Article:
I was indulging an acquaintance in her usual rant about the local roads and drivers. I mentioned that since I got my new-to-me-but-extremely-old van (aka Matilda), I’ve noticed a change in how other road users treat me. My driving hasn’t slowed down in the least; if anything, Matilda is a bit nippier than her predecessors. Still, a lot of drivers seem hell-bent on overtaking me regardless of all other considerations. I can be doing 50 on a 50 at the end of a 50 cars line, and they’ll still near-kill themselves to get past me. I attribute it to the fact that Matilda looks decrepit, and they make assumptions about my speed rather than checking what’s going on.

My customer had a completely different theory: “It’s nothing to do with your vehicle! It’s because you’re a woman!”

Now, as narratives go, that one is rather attractive. Me and my driving and my van are fine: I’m being oppressed by the misogyny inherent in the system! If my focus was on shifting blame as far away from myself as possible, this would be perfect.

The teeny tiny problem with it is that it is obviously bogus. People behind me can’t see me, so they can’t know that I’m a woman. If I was driving a Barbie pink Smart Car, ok, they might be guessing; but nothing about “decrepit ex builder’s van” suggests “chick at the wheel”. Could it be the seductive sway of my bumper?

I didn’t much see the point in challenging my customer, as she was happy with the narrative she had created (which, naturally, also applies to herself). I did get me thinking about a few people who seemed to go through a similar process, managing to find explanations for their problems that made very little sense, but suited their purposes.

A female colleague was adamant that guys never hit on her in bars because “they are threatened by a strong, independent woman.” I’ve always been puzzled by how that was supposed to have worked. Without talking to her, how did they know that she was strong and independent? Personally I wondered if it didn’t have more to do with the fact that she looked and dressed like a guy, to the point that she was routinely addressed as “sir” by strangers. She was aware of this, obviously, and routinely annoyed by it. Yet, she apparently never considered that it may be a factor affecting men’s willingness to try and pick her up.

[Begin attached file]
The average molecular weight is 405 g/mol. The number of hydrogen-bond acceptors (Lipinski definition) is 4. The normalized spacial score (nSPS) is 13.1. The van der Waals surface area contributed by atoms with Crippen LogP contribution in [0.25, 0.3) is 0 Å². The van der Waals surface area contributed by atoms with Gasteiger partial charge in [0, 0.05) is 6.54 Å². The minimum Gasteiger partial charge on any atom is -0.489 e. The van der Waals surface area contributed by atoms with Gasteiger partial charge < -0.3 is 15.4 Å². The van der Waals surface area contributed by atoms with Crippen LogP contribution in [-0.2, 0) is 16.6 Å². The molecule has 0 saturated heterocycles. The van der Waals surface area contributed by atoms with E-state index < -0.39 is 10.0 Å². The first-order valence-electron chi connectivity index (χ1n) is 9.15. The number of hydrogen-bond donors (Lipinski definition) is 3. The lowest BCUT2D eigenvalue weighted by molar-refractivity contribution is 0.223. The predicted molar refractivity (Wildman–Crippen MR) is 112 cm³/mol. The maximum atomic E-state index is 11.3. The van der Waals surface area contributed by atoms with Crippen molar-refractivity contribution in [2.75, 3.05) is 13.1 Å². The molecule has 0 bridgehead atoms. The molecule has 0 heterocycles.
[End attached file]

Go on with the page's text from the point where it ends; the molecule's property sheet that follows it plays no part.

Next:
A friend was convinced that women rejected him because of his back problems. He had been at the receiving end of the same not-back-related list of complaints, culminating in the same Dear John letters, a dozen times by dozen women, but those weren’t the “real” reasons. They were just excuses those women were making for dumping him because he was, eventually, going to be a cripple. The fact that his back problems started in his late 30s while his problems with women started in his teens apparently was not a relevant data point.

When I look around, this kind of mental process seems far from rare. I guess finding a soothing narrative is comfortable, or at least comforting, however incorrect that narrative may be. However, I wonder whether the comfort derived from it is worth being stuck in the same place, dealing with the same problems, time and time again.


3 thoughts on “Narratives.

  1. Matilda is a Van and from my personal experience it is about the inability to see what is ahead because of the Van’s blocking that view. I know when I get behind Vans and Trucks and other larger vehicles I work to get around them simply because I, personally, feel a strong need to be able to see a good distance ahead of my vehicle. Than again …. Oh, and I really don’t look to who is driving either, its the size of the vehicle for me.


    • That would make sense, but Matilda is only a tiny van. She’s shorter and narrower than an SUV or a 4WD. And I’ve only ever driven vans, usually bigger ones, so that doesn’t explain the change in people’s behaviour.
      By using logic and fact and trying to apply your own experience, clearly what you’re trying to do here is muddy the waters and distract us from the misogyny inherent in the system for some nefarious reason. I shall be keeping an eye on you.


  2. Pingback: Upgrading. | Swimming in Deep Water

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